A JUDGE’S PERSPECTIVE
Equestrian Life thanks Eurodressage for the following words of wisdom from Maribel Alonso.
According to FEI O-Level judge Maribel Alonso, the most common and most obvious mistake judges see in the simple change is the horse falling into trot before he reaches the walk. “For some amateur riders it is not always clear to them, or the judges, that the simple change is a transition from canter to walk, (3-5 steps of walk ideally), then back into canter,” Maribel once explained to Eurodressage. “However, canter to walk is a difficult transition, as the horse needs to be slightly collected to make a good transition directly to the walk. The horse must also remain relaxed, maintaining a good rhythm both in canter and in walk, as well as keeping the straightness. Riders therefore have to use effective half-halts to maintain their horse’s ability to stay active and listening. All these elements need to be there at the moment of the transition in order to avoid a loss of balance as the horse goes into the walk.”
Maribel is typically forced to lower the marks for a long list of reasons: “Either, the horse dived into walk, trotted all the way through, the horse was not straight into the downward transition or the upward one, the horse was not really through and therefore was not relaxed in the neck or in the body, the horse took the wrong canter lead after walk, the horse was behind the bit, against the bit, showed an unclear rhythm in walk, was resisting or reluctant to go forward into canter. All these examples belong to the 4s and less.”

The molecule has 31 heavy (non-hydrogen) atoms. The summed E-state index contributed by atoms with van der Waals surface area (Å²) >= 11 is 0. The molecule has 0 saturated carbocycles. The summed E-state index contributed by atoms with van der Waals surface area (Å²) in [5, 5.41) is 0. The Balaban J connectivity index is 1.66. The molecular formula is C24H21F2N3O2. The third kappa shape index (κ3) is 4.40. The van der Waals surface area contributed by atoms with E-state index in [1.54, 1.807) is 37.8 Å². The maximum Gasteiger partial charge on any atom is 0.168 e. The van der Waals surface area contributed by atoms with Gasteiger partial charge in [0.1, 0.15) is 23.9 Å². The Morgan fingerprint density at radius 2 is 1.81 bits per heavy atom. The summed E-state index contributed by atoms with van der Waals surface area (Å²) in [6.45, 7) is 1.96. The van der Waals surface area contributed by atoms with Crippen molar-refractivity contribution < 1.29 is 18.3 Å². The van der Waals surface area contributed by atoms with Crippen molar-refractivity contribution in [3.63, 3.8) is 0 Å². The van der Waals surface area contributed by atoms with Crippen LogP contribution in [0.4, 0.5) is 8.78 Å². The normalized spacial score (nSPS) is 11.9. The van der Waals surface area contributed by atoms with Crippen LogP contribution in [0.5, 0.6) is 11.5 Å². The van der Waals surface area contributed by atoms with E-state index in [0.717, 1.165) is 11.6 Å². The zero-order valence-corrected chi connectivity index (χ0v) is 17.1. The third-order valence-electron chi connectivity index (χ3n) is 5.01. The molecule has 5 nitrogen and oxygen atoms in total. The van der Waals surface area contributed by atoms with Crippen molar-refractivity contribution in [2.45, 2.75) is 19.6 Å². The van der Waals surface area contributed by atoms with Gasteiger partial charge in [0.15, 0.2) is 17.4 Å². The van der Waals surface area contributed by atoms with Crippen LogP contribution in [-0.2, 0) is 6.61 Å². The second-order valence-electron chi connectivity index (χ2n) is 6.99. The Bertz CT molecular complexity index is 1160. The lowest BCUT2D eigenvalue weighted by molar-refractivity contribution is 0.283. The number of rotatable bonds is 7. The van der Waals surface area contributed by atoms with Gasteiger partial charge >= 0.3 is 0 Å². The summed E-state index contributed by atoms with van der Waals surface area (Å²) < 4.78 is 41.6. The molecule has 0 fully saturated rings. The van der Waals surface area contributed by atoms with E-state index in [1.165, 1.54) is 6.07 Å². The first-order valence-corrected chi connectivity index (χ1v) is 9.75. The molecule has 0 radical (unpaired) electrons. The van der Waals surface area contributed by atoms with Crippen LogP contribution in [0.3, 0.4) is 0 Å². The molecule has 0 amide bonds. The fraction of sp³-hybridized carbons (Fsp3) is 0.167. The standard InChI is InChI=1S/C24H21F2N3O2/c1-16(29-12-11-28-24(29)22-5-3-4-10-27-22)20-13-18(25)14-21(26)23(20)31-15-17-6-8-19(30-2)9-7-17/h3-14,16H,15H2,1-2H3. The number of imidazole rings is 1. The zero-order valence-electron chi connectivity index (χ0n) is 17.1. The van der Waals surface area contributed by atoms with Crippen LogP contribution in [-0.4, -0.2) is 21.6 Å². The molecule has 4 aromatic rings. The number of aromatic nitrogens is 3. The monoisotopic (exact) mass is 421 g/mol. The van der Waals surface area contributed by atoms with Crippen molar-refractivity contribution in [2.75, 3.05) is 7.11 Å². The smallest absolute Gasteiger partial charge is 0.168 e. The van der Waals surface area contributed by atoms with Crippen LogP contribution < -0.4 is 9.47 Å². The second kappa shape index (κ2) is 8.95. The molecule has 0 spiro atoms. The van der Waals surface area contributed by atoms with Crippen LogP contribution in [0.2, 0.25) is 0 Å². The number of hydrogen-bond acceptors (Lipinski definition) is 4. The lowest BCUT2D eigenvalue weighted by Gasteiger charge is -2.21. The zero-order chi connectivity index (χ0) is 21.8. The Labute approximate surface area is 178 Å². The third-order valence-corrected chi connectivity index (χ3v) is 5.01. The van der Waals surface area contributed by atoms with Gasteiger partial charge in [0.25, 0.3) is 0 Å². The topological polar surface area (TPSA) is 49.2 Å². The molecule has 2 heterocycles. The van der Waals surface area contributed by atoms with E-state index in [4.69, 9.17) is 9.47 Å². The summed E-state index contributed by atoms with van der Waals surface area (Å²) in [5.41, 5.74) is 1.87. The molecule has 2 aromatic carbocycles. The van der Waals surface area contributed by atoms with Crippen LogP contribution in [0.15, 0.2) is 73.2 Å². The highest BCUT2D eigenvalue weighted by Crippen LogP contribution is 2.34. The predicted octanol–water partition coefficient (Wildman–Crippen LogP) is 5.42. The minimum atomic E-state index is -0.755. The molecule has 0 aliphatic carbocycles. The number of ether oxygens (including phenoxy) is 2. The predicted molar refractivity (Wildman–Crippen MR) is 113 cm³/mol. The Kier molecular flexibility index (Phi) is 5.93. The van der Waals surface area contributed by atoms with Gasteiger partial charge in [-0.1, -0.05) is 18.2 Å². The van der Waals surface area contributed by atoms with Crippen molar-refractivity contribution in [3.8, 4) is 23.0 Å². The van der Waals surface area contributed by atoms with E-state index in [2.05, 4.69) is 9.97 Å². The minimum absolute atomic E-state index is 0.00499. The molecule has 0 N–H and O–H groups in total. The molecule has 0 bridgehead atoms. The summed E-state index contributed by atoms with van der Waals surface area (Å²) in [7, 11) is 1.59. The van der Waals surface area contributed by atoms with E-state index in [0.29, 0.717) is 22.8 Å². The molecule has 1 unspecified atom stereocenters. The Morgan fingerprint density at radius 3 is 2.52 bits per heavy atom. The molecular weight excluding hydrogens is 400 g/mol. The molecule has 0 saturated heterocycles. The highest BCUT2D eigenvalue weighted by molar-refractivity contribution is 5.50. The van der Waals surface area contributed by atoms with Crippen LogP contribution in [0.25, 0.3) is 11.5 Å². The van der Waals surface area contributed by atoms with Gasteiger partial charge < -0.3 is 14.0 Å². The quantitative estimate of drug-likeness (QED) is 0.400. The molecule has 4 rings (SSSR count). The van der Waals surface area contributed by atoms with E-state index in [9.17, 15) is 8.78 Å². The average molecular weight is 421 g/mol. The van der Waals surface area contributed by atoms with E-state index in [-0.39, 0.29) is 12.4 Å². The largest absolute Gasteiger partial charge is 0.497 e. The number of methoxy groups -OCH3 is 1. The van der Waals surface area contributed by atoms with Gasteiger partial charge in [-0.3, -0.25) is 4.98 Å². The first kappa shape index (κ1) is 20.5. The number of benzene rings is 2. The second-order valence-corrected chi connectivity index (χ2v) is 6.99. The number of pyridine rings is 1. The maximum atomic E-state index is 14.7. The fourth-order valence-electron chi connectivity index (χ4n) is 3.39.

With all these things to avoid, there are also many elements to the simple change which can help us reach those top marks. “Top marks will be awarded for a good lively, clear and active canter, with good self-carriage, showing relaxation of the body and back,” says Maribel. “Straightness is also important, as is the degree of collection, so the horse is able to respond to the half-halt while remaining in balance, flowing into a relaxed clear and active walk, and then returning smoothly into an uphill canter, without diving and while keeping the vertical. Judges are really looking for a smooth, straight, uphill transition that fluently goes from an active clear walk, and back into an uphill canter, without losing the straightness and balance. The simple change should be free of tension, with good self-carriage and some degree of collection.”